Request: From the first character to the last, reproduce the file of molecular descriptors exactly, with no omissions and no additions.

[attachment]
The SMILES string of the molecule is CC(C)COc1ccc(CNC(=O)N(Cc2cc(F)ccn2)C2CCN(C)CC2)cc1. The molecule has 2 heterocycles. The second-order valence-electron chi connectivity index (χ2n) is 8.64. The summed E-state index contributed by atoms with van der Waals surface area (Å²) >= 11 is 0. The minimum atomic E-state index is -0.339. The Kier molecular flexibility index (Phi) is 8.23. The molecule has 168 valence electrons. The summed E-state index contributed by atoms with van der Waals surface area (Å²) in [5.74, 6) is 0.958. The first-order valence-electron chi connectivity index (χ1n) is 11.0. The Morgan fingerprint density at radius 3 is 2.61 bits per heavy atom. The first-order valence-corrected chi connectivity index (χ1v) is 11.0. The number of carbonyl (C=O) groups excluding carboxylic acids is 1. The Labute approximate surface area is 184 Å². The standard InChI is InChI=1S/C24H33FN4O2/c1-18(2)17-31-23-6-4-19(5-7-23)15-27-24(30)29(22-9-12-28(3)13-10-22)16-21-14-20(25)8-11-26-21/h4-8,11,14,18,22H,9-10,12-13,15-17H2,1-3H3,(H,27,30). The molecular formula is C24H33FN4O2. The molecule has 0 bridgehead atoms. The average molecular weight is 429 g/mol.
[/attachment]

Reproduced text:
The SMILES string of the molecule is CC(C)COc1ccc(CNC(=O)N(Cc2cc(F)ccn2)C2CCN(C)CC2)cc1. The molecule has 2 heterocycles. The second-order valence-electron chi connectivity index (χ2n) is 8.64. The summed E-state index contributed by atoms with van der Waals surface area (Å²) >= 11 is 0. The minimum atomic E-state index is -0.339. The Kier molecular flexibility index (Phi) is 8.23. The molecule has 168 valence electrons. The summed E-state index contributed by atoms with van der Waals surface area (Å²) in [5.74, 6) is 0.958. The first-order valence-electron chi connectivity index (χ1n) is 11.0. The Morgan fingerprint density at radius 3 is 2.61 bits per heavy atom. The first-order valence-corrected chi connectivity index (χ1v) is 11.0. The number of carbonyl (C=O) groups excluding carboxylic acids is 1. The Labute approximate surface area is 184 Å². The standard InChI is InChI=1S/C24H33FN4O2/c1-18(2)17-31-23-6-4-19(5-7-23)15-27-24(30)29(22-9-12-28(3)13-10-22)16-21-14-20(25)8-11-26-21/h4-8,11,14,18,22H,9-10,12-13,15-17H2,1-3H3,(H,27,30). The molecular formula is C24H33FN4O2. The molecule has 0 bridgehead atoms. The average molecular weight is 429 g/mol.